Over a beer one day, tipsy researchers decided to study … beer. Now, before you install a keg in every nurses’ station in every memory care unit, you should know that they didn’t exactly determine it was a cure-all for cognitive decline. But they did conclude that the study itself was a darn good idea, and one they intend to repeat every Friday afternoon indefinitely. Just to confirm their results, you understand. For the good of science.
In fairness, nothing I just said is true, to the best of my knowledge, except for the studying beer part. According to McKnight’s, researchers at Oregon State University administered large quantities of frothy brew to willing mice of varying ages. The young ones showed increased critical thinking skills. The old ones did not. End of study. The disappointing takeaway is that beer does not appear to be the magic bullet for Alzheimer’s, but let’s not let that fact obscure its capacity for refreshment and as a gateway for bad decision-making.
Truth be told, they didn’t actually give the mice beer, per se. I just like the image of a roomful of rodents drinking from tiny, frosty beer steins. Instead, they gave them high doses of xanthohumol, a flavonoid found in beer. It apparently sped the metabolism, reduced fatty acids and improved cognitive flexibility. In the young. It did nothing for the old, other than making them feel marginalized and say cranky things about “kids today.”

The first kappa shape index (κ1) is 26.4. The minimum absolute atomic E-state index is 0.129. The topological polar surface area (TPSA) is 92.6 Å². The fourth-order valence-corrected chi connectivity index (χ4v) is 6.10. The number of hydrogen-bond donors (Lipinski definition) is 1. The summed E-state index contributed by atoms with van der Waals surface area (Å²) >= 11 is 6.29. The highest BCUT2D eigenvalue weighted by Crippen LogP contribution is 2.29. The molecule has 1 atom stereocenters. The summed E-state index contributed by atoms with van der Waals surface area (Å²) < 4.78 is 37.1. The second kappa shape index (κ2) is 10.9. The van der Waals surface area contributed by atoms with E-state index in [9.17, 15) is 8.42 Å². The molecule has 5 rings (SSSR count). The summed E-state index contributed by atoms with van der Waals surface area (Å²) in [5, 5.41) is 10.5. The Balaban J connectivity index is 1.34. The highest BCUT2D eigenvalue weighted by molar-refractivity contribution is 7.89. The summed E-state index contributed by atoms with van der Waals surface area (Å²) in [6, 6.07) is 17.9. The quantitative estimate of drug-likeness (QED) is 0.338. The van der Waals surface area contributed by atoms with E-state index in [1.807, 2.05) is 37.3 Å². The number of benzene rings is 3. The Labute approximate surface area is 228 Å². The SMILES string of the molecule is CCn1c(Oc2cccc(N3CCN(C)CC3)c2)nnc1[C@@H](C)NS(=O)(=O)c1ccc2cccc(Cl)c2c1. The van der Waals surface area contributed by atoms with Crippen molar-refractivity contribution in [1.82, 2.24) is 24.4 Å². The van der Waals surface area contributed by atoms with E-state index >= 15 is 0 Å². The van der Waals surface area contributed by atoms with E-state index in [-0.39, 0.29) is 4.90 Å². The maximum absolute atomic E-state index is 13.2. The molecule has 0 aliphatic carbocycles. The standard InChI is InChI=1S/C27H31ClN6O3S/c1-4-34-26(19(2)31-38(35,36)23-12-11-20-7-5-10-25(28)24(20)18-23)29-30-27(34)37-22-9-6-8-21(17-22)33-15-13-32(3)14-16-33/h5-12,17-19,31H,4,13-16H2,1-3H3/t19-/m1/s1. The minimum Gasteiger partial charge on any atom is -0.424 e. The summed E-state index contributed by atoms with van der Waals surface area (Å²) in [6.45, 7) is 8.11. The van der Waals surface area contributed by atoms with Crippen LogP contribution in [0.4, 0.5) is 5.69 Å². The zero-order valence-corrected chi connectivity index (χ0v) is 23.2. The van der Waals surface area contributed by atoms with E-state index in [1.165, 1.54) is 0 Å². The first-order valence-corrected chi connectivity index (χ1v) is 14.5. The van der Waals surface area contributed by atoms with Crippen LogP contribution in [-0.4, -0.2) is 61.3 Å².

So the obvious question is, should we drink more beer? That depends. If you’re old, yes. You’ll need to consume more in order to forget that it does you no good. If you’re young, the answer is also yes. But let me warn you, according to the researchers, you’ll have to ingest 2,000 liters a day to get to the same levels of xanthohumol administered in the study. For all but the most seasoned administrators and medical supply sales professionals, that could be a daunting challenge.
Personally, I think a more reasonable alternative would be to wait until those always innovative beer makers bring to market a new product — Xanthohumol Light. With some icy mountains and scantily clad mice on the label, I think it would fly off the shelves.
Things I Think is written by Gary Tetz, a national Silver Medalist and regional Gold Medal winner in Humor Writing in the 2014 Association of Business Press Editors (ASBPE) awards program. He has amused, informed and sometimes befuddled long-term care readers worldwide since his debut with the former SNALF.com at the end of a previous century. He is a multimedia consultant for Consonus Healthcare Services in Portland, OR.